- OF, C
- March 21, 1906
- 6' 1"
- 240 lbs
- Major League Debut:
- 6-23-1925 with BSN
Nicknamed for his physical resemblance to a small hut, the 6'1" 240-lb Hogan was an excellent target behind the plate as well as a solid hitter. Traded to the Giants with Jimmy Welsh for Rogers Hornsby in January 1928, Hogan hit .333, the first of four consecutive .300 seasons, and was one of seven Giants regulars to hit .300 that year. Sold back to the Braves for the 1933 season, he shook off public criticism of his weight to record 120 consecutive errorless games, 18 shy of the NL record for catchers.
Hogan was listed at 6'1", 240 pounds — an exceptionally large player, especially for his era. Due to this, there are many anecdotes relating to Hogan and food. This included several conflicts with manager John McGraw, who often attempted to persuade Hogan to lose weight. He was generally known as a good natured ballplayer and a decent hitter who often hit over .300 in a season.
Hogan was signed by the Boston Braves on June 18, 1925 as an amateur free agent and made his major league debut five days later. Hogan played briefly for the Braves in his first two seasons with the team, appearing in nine games in 1925 and four in 1926, hitting for identical .286 averages both seasons. He appeared in 71 games for the Braves in 1927, with 66 hits (including 17 doubles, a triple and three home runs) in 229 at bats for a .288 batting average. The Braves traded Hogan and outfielder Jimmy Welsh on January 10, 1928 to the New York Giants in exchange for second baseman Rogers Hornsby. Giants owner Charles Stoneham announces the trade "was in the best interests of the team" Stoneham was not a fan of Hornsby abrasive style as fill-in manager for McGraw this past season‚ and thought that Hornsby welched on gambling debts. Hornsby was sued by a gambler‚ but in a civil case decided the previous December 21st in Missouri‚ where gambling is illegal‚ was found not liable.
Hogan broke out in the 1928 season, hitting .333, with 25 doubles, two triples and ten home runs in 131 games. He came in 10th in the balloting for the National League Most Valuable Player Award, which was won that season by Jim Bottomley of the St. Louis Cardinals, with Rogers Hornsby ranking 13th.
He was part of a vaudeville act, telling jokes and singing parodies with Andy Cohen, a Jewish teammate from the Giants who played second baseman for the team. After the 1928 season they started performing on the Loew Circuit, with their first appearance on stage at the Loew's Commodore Theatre in Manhattan on October 15, 1928. The duo earned $1,800 a week, billed as "Cohen & Hogan", except in Boston, when the billings were reversed. In a 1960 interview, Cohen reminisced that "if we didn't kill vaudeville, we sure helped".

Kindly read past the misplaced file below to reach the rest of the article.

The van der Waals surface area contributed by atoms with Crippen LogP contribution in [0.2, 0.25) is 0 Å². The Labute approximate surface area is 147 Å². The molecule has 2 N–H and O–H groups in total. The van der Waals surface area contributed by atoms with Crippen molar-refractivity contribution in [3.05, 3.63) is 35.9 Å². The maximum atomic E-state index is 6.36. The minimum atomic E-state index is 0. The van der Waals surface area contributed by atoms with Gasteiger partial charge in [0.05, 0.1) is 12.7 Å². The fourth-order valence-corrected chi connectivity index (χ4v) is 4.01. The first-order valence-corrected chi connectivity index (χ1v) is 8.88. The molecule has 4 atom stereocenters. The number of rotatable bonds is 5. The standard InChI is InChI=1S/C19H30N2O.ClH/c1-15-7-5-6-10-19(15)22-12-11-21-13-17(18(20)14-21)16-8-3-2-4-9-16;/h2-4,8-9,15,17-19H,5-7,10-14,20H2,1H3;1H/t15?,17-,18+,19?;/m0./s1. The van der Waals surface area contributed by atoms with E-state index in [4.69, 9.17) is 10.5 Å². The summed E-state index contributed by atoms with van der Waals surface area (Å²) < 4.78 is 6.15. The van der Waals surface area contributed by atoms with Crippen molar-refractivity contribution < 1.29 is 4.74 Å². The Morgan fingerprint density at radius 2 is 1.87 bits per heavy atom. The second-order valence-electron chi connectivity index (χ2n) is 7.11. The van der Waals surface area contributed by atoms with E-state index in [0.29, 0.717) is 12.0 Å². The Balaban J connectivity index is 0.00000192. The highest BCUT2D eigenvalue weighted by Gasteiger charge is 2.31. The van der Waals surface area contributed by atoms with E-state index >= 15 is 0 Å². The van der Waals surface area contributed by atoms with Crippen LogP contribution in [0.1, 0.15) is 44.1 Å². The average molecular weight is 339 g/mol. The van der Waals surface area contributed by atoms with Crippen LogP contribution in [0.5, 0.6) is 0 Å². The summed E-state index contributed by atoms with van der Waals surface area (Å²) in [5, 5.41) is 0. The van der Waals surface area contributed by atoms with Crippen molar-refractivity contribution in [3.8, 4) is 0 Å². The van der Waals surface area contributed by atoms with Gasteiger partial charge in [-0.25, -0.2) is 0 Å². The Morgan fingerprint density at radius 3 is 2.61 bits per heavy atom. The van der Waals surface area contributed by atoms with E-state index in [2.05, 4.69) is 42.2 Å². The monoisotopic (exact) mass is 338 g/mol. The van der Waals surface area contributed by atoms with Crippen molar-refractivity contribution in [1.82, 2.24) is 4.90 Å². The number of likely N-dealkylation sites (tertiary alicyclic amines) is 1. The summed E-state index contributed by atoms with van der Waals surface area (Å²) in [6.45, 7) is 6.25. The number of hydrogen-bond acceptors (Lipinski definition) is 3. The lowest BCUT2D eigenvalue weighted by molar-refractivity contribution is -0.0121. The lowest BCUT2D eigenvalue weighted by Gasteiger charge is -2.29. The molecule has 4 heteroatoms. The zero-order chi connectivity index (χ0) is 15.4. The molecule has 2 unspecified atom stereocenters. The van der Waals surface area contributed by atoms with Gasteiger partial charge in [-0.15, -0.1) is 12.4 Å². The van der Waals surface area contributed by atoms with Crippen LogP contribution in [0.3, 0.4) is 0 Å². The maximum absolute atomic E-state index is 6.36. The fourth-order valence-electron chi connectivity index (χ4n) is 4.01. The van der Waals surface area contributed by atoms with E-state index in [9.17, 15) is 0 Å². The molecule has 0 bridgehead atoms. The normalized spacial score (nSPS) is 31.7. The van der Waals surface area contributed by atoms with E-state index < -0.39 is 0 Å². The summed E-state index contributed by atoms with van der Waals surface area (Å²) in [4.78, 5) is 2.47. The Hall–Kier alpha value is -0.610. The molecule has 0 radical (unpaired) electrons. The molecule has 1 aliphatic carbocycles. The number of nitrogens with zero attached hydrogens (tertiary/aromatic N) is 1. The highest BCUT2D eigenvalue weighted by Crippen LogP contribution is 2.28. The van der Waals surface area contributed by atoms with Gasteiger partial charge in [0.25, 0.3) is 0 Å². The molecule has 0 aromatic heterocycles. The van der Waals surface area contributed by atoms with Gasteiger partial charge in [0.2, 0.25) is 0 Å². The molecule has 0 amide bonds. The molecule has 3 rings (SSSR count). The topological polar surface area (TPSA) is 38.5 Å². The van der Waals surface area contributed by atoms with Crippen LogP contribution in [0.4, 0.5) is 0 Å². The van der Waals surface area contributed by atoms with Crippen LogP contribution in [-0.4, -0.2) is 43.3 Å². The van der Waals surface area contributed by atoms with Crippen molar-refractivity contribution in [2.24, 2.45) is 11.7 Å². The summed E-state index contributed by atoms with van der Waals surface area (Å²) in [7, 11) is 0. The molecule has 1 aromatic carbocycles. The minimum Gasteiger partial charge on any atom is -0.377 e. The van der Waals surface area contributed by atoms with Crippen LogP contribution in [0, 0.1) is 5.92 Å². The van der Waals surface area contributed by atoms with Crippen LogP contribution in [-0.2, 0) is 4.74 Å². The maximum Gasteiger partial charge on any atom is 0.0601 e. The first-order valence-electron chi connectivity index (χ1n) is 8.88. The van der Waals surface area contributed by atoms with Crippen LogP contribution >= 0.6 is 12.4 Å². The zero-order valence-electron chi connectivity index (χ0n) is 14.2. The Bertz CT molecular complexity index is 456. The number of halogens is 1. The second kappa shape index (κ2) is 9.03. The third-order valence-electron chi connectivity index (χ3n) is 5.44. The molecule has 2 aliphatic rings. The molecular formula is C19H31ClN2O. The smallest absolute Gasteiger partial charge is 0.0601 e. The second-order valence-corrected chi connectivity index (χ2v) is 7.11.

His vaudeville / baseball partner Andy Cohen recalled Hogan as someone who "could have been one of the best catchers ever... but he ate himself out of the big leagues." Hogan showed up for camp one year weighing 265 pounds (120 kg) and would run in a rubber suit and take hot showers in an effort to lose weight, but then he'd eat more to regain his strength, and weight. Giants Manager John McGraw tried to control Hogan's weight by watching his meal checks, but Hogan developed a system where he would write down foods McGraw would want him to eat, which the waitresses knew to replace with the foods Hogan wanted to eat. As Cohen recalled, "He'd write down spinach, but that meant potatoes. He had a whole code of his own.
Hogan batted .300 with five home runs and 45 RBI in the 1929 season. 1930 marked what is arguably his best all-around season, which he finished with a .339 average 13 home runs and 75 RBI. In 1932, his last season with the Giants, he dipped down to batting .287, with eight home runs and 77 runs batted in. The Giants sold Hogan to the Boston Braves on December 29, 1932 for $25,000.
His second stint with the Braves saw a substantial drop in performance, with Hogan batting .253 with three home runs and 30 RBI in 1933. His average inched up to .262 in 1934, with four home runs and 34 RBI. He appeared in only 56 games as catcher in 1935, batting .301 and hitting two home runs and 25 RBI. Hogan was released by the Braves on August 5, 1935, and signed as a free agent one week later by the Cleveland Indians, who sent him to theWashington Senators in December 1935.
With the Senators, Hogan was a part-time player, batting .323 with a home run and seven RBI in 19 games in 1936. The 1937 season saw him play in 21 games and bat .152, with no home runs and five RBI. He was part of a May 2, 1937 trade that sent him to the Indianapolis Indians of the American Association in exchange for catcher Johnny Riddle, but the trade was voided and the players returned to their original teams on May 20. Hogan played in his last game in the major leagues on June 13, 1937 and the Senators released him eight days later.
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